There’s a lot of tarmac along the route of The Wall – much more than most races this length I think – and there’s nothing so unforgiving to run a really long distance on. When the surface you’re pounding has no give then the impact has nowhere to go except your own body, and if you’ve an existing injury or weak spot then it’s going to be jolted to the surface unless you plan ahead. I should have done a lot more core and strength work to make sure my upper body could cope (while I did do some – more than I usually do when training – it was still a half-hearted affair).
On the plus side my legs held up fine, and so did both my mental and physical stamina. When I had to bail I was in no way ready to actually quit. I’m not saying that wouldn’t have happened during the more-than-a-marathon I still had to complete (nor do I know what the darkness would have done to my willpower), but I wasn’t anywhere near breaking point when my back blew out. Even my recovery has been fine. I’m sore, but I’ve felt worse. My back is stiff, but it hasn’t given completely and seems to be on the mend.
As for how I feel, I’m almost chipper. A bit disappointed not to have finished of course, but also elated to have run forty-one miles at all. I’ve never done anything like that before. It’s pretty much the same as running from Glasgow to Edinburgh. Despite The Wall’s best efforts I still feel like a superhero (just maybe one of the second or third-tier ones, more Iron Fist than Spiderman).
Would I do this again? It depends whether I can bring myself to cross-train properly. An ultramarathon seems to be a whole body event, not just something you can get through with strong legs and stamina. It would probably do me all sorts of good to put more of my training time into my upper body and core, but…well…I find that stuff boring in ways that running isn’t. We’ll see.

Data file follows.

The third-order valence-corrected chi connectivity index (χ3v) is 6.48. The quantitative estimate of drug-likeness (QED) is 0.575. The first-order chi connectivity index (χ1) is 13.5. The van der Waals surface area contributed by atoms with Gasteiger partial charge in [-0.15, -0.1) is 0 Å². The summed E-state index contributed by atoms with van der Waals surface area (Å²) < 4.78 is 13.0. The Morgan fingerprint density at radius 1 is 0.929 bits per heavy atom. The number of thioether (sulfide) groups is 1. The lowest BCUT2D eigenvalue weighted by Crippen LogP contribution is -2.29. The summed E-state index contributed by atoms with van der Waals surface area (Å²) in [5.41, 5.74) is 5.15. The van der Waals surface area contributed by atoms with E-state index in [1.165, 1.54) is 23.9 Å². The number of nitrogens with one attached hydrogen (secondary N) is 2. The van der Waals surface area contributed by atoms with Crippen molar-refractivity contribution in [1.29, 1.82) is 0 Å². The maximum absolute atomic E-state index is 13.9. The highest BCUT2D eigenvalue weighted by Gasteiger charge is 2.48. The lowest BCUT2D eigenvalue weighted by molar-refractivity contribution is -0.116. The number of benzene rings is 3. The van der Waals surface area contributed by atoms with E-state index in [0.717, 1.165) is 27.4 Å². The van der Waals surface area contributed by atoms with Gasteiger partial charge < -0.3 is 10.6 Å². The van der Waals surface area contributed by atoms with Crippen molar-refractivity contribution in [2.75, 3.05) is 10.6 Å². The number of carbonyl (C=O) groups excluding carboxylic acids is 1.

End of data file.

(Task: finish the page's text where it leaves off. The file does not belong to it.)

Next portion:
As for the event, it was brilliant. Well planned, incredibly well supported, and enormous fun. Normally I’m reluctant to return to races I’ve done – there’s so much out there that it feels like a waste to do the same thing twice, and I’m not competitive enough to worry about ‘beating my time’. On this occasion…I don’t know. It’s my first ever Did Not Finish result, so feels more like unfinished business.
Before I sign off, a huge thanks to everybody who sponsored me. We never quite reached the target, but my goal was to raise £10 for every mile run for Water Aid. Thanks to my twisted back, the total raised pretty much matches that – like it was meant to be!
Seriously though, we’ve had a couple of weeks of vileness in the world, full of damaged people doing awful things. What this money will do is not just change lives, but actually save them. It’s a thing of absolute good, and whether giving money was easy for you or hard, whatever your circumstances, I hope you let yourself feel that a little bit.
Turns out there are lots of ways to be a superhero.